A few locations that I stopped by or simply passed through on my recent tour of Israel did not result in a sufficient photographic output to merit separate blog entries. Nor could they be logically combined with other locations that I covered in a dozen-plus prior posts. This catch-all entry, thus, is a collection of visuals from such places.
In hindsight, I probably should have had more pictures from Yad Vashem, the most comprehensive and yet dispassionate of the Holocaust memorials anywhere. It sits on a beautiful and serene campus on a mountain slope, with a number of outdoors monuments in addition to its wide-ranging museum display. No photography is allowed inside the museum, but there are no restrictions for taking pictures on campus. It must be the somber nature of the place that affected how infrequently I pulled the camera up to the eye level while in Yad Vashem.
A few fragments, nonetheless. The bridge to the main history museum, which sort of protrudes from the mountainside.
The Warsaw Ghetto Wall of Remembrance.
The doors of the Hall of Remembrance dedicated to the memory of the martyred dead.
Inside the Hall of Remembrance, the names of 22 of the Nazi murder sites.
The Hall of Names, displaying a small fraction of faces of the victims of the Holocaust along with Pages of Testimony, part of the ongoing effort to collect as many names as possible before it is too late.
And one of the most chilling monuments on campus, the Children’s Memorial, set in a dark cave where the names of some of the 1.5 million of Jewish children that had perished in Holocaust are constantly spoken in the background.
Yad Vashem is an unmissable place for any first-time visitor to Israel.
Rather less unmissable is the Abbell Synagogue of the Ein Karem University Hospital, which is located less than 10 minutes away by car from Yad Vashem. Getting to see it is not a trivial task, involving asking for help from the Info desk in the hospital main hall, and paying admission at the Heritage Center on the premises before being escorted to the synagogue proper. But if you are a lover of the art of Marc Chagall, the payoff can be significant. Chagall painted 12 windows around the perimeter of the temple as his expressed gift to the Jewish people. Each pane represents one of the twelve tribes of Israel.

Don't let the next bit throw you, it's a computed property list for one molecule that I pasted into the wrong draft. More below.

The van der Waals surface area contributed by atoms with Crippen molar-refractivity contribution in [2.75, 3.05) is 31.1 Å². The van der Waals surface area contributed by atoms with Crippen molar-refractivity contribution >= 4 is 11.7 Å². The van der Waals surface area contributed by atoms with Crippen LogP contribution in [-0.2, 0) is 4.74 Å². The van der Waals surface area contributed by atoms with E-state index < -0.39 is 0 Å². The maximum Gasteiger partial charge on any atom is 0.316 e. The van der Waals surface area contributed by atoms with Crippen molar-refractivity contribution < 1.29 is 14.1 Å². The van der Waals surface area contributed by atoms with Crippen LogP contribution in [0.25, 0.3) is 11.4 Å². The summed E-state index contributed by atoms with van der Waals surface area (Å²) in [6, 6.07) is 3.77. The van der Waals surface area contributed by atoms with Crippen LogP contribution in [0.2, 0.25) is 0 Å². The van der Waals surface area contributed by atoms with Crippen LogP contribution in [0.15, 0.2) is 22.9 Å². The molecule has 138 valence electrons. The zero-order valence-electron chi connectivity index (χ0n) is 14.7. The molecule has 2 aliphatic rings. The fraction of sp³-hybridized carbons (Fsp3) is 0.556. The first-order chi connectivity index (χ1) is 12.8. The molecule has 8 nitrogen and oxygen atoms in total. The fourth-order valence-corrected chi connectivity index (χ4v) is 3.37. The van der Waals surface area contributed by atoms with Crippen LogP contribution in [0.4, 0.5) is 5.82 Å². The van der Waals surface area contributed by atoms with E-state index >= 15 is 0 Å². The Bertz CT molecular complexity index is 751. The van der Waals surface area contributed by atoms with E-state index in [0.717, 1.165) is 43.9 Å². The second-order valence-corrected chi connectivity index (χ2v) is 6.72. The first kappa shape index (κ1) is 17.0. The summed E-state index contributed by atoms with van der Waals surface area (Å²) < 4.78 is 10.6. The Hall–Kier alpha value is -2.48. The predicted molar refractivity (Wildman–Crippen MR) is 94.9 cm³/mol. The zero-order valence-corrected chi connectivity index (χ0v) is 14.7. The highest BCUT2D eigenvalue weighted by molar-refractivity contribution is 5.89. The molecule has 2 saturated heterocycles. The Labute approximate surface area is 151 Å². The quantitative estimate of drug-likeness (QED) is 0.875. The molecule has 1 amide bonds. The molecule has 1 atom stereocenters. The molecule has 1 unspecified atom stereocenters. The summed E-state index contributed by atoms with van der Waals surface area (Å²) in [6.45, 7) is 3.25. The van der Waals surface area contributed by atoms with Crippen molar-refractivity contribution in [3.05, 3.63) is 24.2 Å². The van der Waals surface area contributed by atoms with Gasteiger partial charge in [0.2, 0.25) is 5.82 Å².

Back to unmissable for most – the Dead Sea. I took a dip on a public beach in Ein Bokek and was less than impressed – there is something about the lack of control over positioning of your own body that does not exactly agree with me. But the views of the sea from different viewpoints are certainly amazing.
Another breathtaking natural phenomena in Israel is makhteshim, crater-like valleys created by land erosion that are only found in the Negev desert and on the Sinai Peninsula. The biggest of them is Makhtesh Ramon, where I stopped for half an hour while driving to Eilat.
There are people who lounge on the terraces of the spa with views over makhtesh and there are people who walk along the Negev Trail that runs on the edge of the crater.
You can’t really see their facial expressions from here, but I have a feeling that the former must be grossly annoyed by the latter.
A few perspectives of the “somewhere in Negev” variety.
And the incredible sight of the Ashalim Power Station to the south of the city of Be’er Sheva.
The station only came into operation in September of 2019, about two months before my visit to the country. Its tower is the tallest solar tower in the world, at the height of 260 meters. As you drive southward on route 40, you start seeing the reflection of its mirror from miles and miles away and you wonder what it is. But even upon coming closer, the purpose of the building may not become obvious to you if you haven’t seen its like before. I was mildly concerned that I was taking picture of a strategic military object – and only found out what it was through the task of geo-tagging my pictures upon returning home.
In addition to swimming in the Mediterranean while in Tel Aviv and taking a dip in the Dead Sea at Ein Bokek, I took a bit of time to unwind by the Red Sea on a beach outside Eilat. Afterwards, I had a couple of hours for a stroll along Eilat waterfront promenade.
As the sun was setting, I drove towards the Jordanian border for the next part of my overall trip.